17 UNESCO World Heritage Sites in Kyoto
Facts & Figures
Kyoto has a huge number of UNESCO World Heritag Sites. If you stay only for one or two days in the city it is nearly impossible to visit all of the 17 temples and shrines. So far I have seen 11 out of 17 places and sorted them by my personal wow factor:)
Explore Ryokans in Kyoto
Ryokans are the perfect way to discover old Japanese culture and traditions.
- Overview of the 17 UNESCO World Heritage Sites in Kyoto:
- Kinkaku-ji Temple (Golden Pavilion)
- Kiyomizu-dera Temple
- Ginkaku-ji Temple (Silver Pavilion)
- Tenryu-ji Temple
- Ryoan-ji Zen Temple
- Toji Temple
- Nijo Castle (Nijo-jo)
- Nishi Honganji Temple
- Ninnaji Temple
- Shimogamo Shrine
- Byodo-in Temple
- Saiho-ji Temple
- Enryaku-ji Temple
- Daigo-ji Temple
- Kamigamo-jinja Shrine
- Kozan-ji Temple
- Ujigami-jinja Shrine
1. Kinkaku-ji Temple (Golden Pavilion)
Kinkaku-ji officially named Rokuonji Temple is a three-story building with a height of 12.5 meter. The two upper stories are completely covered in gold leaf. It is one of the most popular buildings in Japan and a perfect example of the construction style during the Muromachi period (1337 - 1573). Kinkaku-ji is also the most visited temple in Kyoto, besides Ginkaku-ji and Kiyomizu-dera.
2. Kiyomizu-dera Temple
Kiyomizu-dera or "Pure Water Temple" is one of the most famous and popular Buddhist temple in Japan. Kiyomizu-dera was founded in 778. The main hall with its wooden stage hovering 13 meters above ground is a masterpiece of Japanese temple architecture and a tourist hotspot. In 1994 the temple was added to the list of UNESCO World Heritage Sites.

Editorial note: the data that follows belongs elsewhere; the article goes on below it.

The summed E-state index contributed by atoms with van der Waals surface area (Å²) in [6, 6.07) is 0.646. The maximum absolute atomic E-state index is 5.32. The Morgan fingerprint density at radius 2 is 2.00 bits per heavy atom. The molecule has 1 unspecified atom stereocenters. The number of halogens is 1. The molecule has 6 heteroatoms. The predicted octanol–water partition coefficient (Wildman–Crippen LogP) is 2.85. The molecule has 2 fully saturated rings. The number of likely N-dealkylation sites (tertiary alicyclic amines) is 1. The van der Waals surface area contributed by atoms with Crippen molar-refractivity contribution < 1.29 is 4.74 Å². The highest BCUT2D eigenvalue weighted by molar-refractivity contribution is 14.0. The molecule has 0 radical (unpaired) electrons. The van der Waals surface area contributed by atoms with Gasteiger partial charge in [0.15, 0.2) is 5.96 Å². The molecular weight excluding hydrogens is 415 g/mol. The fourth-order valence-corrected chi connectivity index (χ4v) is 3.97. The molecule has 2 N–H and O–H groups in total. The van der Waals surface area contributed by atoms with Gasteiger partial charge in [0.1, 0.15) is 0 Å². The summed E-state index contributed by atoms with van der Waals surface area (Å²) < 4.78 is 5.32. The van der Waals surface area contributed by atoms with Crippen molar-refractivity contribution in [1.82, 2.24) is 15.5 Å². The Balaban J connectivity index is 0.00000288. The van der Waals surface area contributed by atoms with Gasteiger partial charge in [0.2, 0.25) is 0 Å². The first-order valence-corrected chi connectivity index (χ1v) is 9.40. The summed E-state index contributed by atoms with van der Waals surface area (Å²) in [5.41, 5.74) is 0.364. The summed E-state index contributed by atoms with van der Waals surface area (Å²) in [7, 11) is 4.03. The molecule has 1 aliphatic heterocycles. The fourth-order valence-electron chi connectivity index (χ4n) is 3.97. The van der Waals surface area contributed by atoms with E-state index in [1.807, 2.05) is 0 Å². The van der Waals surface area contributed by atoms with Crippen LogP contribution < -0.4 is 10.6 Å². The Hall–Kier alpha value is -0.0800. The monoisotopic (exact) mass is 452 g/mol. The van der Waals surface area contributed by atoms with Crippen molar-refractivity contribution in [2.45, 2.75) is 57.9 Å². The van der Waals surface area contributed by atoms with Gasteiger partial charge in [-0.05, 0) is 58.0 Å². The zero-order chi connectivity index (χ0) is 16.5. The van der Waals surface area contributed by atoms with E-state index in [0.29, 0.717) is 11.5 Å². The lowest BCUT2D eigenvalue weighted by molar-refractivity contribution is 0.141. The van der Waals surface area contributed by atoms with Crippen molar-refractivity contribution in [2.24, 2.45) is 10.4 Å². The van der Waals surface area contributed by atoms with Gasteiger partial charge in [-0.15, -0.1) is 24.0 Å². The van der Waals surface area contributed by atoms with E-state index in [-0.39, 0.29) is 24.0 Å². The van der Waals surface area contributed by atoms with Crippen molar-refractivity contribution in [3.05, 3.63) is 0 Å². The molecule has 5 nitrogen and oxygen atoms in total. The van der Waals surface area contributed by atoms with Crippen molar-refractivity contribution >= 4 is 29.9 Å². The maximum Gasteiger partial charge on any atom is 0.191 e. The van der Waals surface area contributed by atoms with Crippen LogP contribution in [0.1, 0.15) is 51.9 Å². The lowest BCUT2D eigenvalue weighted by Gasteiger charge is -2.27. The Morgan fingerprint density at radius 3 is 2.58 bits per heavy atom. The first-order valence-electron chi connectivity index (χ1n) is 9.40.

3. Ginkaku-ji Temple (Silver Pavilion)
Ginkaku-ji or its officially name Jisho-ji (Temple of Shining Mercy) was built in 1460 as the retirement villa for shogun and art lover Ashikaga Yoshimasa (1436 - 1490). The architectural highlight is the two-story Kannon Hall (Ginkaku, Silver Pavilion). In the beginning it was planned to cover the exterior of the hall in silver foil, but this plan was never realised. The last extensive restoration of the temple started in 2008 and was completed in 2010.
4. Tenryu-ji Temple
In 1339 Tenryu-ji was built by shogun Ashikaga Takauji (1305 - 1358). Tenryu-ji Temple or "Heavenly Dragon Temple" belongs to the Five Great Zen Temples of Kyoto (Kyoto Gozan). This impressive head temple of the Rinzai Zen Buddhism School is truly a highlight within the Arashiyama district. Tenryu-ji Garden (Sogenchi-teien) belongs to the property and is one of the best and most beautiful garden in Kyoto.
5. Ryoan-ji Zen Temple
Ryoan-ji (Peaceful Dragon Temple) in Kyoto belongs to the most famous Zen Temples in Japan. The reason for this status is its rock garden with 15 stones called Sekitei. In 1450 Hosokawa Katsumoto, a feudal lord, established the temple. The large Kyoyochi Pond at the temple grounds is also part of my best cherry blossom spots in Kyoto list.
6. Toji Temple
Toji Temple (East Temple) also known as Kyo-o-gokoku-ji Temple, was founded by the Shingon sect in 794. The Buddhist temple is one of the oldest in Kyoto and famous for its Five-storied pagoda. The height of the pagoda is 54.8 meter, which makes it the tallest wooden tower in Japan. The cherry blossom season (end of April) is the best time to visit this place.
7. Nijo Castle (Nijo-jo)